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problem in K&R answer book

P: n/a
Hi everyone
this is the program given in answer book to K&R

====================================
#include <stdio.h>

int main()
{
printf (" signed char = %d", -(char) ((unsigned char) ~0 >> 1));
printf (" signed char = %d", (char) ((unsigned char) ~0 >> 1));
return 0;
}

==================================
This is to print the maximum value we can store in a signed char..
the output of this is
-127
127
but we can store -128 as the value in a signed char and also in <limits.h>

# define SCHAR_MIN (-128)

why is it given in that way in the most famous K&R answerbook
am i wrong or the program is wrong..
plz help me
regards
prem

Nov 14 '05 #1
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10 Replies


P: n/a
Prem Mallappa wrote:

Hi everyone
this is the program given in answer book to K&R

====================================
#include <stdio.h>

int main()
{
printf (" signed char = %d", -(char) ((unsigned char) ~0 >> 1));
printf (" signed char = %d", (char) ((unsigned char) ~0 >> 1));
return 0;
}

==================================

This is to print the maximum value we can store in a signed char..
the output of this is
-127
127
but we can store -128 as the value in a signed char and also in <limits.h>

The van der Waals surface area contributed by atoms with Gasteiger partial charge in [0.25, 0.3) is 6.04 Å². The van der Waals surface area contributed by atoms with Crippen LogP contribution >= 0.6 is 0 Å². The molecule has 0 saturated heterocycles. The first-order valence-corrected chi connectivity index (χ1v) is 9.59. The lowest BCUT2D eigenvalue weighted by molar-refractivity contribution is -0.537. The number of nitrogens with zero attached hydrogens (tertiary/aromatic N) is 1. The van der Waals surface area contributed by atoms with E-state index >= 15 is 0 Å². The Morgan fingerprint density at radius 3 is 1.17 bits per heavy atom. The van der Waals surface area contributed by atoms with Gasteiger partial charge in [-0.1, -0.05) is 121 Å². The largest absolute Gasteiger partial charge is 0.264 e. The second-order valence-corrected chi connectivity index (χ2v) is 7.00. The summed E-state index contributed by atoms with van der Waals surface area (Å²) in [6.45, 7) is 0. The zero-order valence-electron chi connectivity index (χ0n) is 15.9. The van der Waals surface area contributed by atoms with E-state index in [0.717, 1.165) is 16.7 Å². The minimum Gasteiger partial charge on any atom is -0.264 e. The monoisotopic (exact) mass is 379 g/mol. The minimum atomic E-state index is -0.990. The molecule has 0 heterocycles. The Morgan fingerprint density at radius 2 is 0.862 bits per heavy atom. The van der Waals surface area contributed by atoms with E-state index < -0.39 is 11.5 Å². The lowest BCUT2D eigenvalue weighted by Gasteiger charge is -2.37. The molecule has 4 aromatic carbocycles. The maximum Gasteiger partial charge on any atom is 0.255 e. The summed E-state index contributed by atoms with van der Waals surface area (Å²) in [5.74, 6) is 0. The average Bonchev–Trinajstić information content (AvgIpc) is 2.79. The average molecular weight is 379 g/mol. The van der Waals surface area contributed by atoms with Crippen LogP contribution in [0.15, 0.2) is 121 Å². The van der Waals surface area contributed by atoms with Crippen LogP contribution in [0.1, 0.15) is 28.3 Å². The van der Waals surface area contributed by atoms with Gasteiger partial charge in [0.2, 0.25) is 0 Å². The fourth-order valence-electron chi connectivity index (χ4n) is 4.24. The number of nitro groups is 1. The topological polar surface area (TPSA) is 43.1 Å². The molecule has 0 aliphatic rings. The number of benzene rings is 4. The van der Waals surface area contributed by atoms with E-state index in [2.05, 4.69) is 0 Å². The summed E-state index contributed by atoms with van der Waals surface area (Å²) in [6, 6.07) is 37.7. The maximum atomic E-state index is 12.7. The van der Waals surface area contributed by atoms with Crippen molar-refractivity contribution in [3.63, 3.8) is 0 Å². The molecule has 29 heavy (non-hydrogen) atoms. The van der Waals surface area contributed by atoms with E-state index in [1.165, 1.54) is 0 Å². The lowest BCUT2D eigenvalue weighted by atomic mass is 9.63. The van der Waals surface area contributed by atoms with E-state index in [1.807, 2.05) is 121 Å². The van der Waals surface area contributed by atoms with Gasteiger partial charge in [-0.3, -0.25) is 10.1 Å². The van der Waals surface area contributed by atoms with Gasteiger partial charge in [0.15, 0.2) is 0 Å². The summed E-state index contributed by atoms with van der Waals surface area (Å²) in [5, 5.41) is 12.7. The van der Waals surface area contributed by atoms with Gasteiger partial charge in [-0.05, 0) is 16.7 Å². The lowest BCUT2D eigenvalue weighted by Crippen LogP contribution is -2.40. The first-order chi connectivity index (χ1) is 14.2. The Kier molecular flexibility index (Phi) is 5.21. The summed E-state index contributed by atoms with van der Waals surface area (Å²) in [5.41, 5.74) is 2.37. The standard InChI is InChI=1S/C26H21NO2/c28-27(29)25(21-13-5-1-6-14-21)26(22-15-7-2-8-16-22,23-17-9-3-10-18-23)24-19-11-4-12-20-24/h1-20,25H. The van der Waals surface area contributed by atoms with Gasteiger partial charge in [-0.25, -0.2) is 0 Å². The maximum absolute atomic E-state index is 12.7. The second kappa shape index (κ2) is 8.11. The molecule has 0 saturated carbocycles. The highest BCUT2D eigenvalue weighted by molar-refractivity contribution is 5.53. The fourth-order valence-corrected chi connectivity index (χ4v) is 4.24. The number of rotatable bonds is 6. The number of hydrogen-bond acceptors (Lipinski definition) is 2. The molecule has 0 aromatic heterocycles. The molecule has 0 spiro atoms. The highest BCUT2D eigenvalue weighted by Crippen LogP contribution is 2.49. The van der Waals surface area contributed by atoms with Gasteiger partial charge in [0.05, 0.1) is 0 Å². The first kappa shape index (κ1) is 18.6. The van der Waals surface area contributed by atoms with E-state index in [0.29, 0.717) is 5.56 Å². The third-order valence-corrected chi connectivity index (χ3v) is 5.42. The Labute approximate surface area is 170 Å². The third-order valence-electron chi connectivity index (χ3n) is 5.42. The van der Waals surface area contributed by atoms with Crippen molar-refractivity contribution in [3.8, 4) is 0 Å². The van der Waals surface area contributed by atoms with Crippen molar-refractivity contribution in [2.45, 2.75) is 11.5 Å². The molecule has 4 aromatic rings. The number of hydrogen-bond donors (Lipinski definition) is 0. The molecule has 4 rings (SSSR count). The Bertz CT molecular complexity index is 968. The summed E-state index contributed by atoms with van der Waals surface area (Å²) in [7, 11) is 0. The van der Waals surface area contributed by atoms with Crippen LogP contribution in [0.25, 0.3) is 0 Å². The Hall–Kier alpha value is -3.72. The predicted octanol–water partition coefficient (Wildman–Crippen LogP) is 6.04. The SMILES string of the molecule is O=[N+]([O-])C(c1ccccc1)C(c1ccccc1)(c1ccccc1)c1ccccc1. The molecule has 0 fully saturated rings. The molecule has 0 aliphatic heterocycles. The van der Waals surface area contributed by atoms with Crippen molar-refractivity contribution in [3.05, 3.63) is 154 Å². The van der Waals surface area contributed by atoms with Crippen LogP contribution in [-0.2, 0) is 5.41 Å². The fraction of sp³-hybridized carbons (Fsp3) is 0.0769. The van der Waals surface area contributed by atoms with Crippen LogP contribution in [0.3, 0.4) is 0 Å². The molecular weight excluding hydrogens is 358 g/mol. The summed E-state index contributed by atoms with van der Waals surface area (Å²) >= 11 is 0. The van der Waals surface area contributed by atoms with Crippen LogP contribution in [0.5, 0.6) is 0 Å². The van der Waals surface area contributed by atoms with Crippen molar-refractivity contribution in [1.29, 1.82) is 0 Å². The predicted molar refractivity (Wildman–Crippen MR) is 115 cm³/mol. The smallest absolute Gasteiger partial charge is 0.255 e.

# define SCHAR_MIN (-128)

why is it given in that way in the most famous K&R answerbook
am i wrong or the program is wrong..
plz help me


-127 is an allowable value for SCHAR_MIN.
I don't know which K&R problem you are refering to.

--
pete
Nov 14 '05 #2

P: n/a
pete wrote:
Prem Mallappa wrote:

Hi everyone
this is the program given in answer book to K&R

====================================
#include <stdio.h>

int main()
{
printf (" signed char = %d", -(char) ((unsigned char) ~0 >> 1));
printf (" signed char = %d", (char) ((unsigned char) ~0 >> 1));
return 0;
}

==================================

This is to print the maximum value we can store in a signed char..
the output of this is
-127
127
but we can store -128 as the value in a signed char and also in
<limits.h>

# define SCHAR_MIN (-128)

why is it given in that way in the most famous K&R answerbook
am i wrong or the program is wrong..
plz help me


-127 is an allowable value for SCHAR_MIN.
I don't know which K&R problem you are refering to.

Excercise 2-1 of C programming Language : by Kernighan and Ritchie...
-- Write a program to determine the ranges of Char, short, int.. both signed
and unsigned, by printing appropriate values from standard headers and by
direct computation..

Nov 14 '05 #3

P: n/a
Prem Mallappa wrote:
Hi everyone
this is the program given in answer book to K&R

====================================
#include <stdio.h>

int main()
{
printf (" signed char = %d", -(char) ((unsigned char) ~0 >> 1));
printf (" signed char = %d", (char) ((unsigned char) ~0 >> 1));
return 0;
}

==================================
This is to print the maximum value we can store in a signed char..
the output of this is
-127
127
but we can store -128 as the value in a signed char and also in <limits.h>

# define SCHAR_MIN (-128)

why is it given in that way in the most famous K&R answerbook
am i wrong or the program is wrong..


(1) It's right for some machines; wrong for others
(2) It is wrong in assuming that (char) is the same as (signed char)
(3) It is wrong in not terminating the last line of output with a
line-termination character ('\n').

Try this:
#include <stdio.h>
#include <limits.h>

int main()
{
printf(" %d\n",
(signed char) ((unsigned char) 1 << (CHAR_BIT - 1)));
printf(" signed char = %d",
-(signed char) ((unsigned char) ~0 >> 1));
printf(" signed char = %d\n",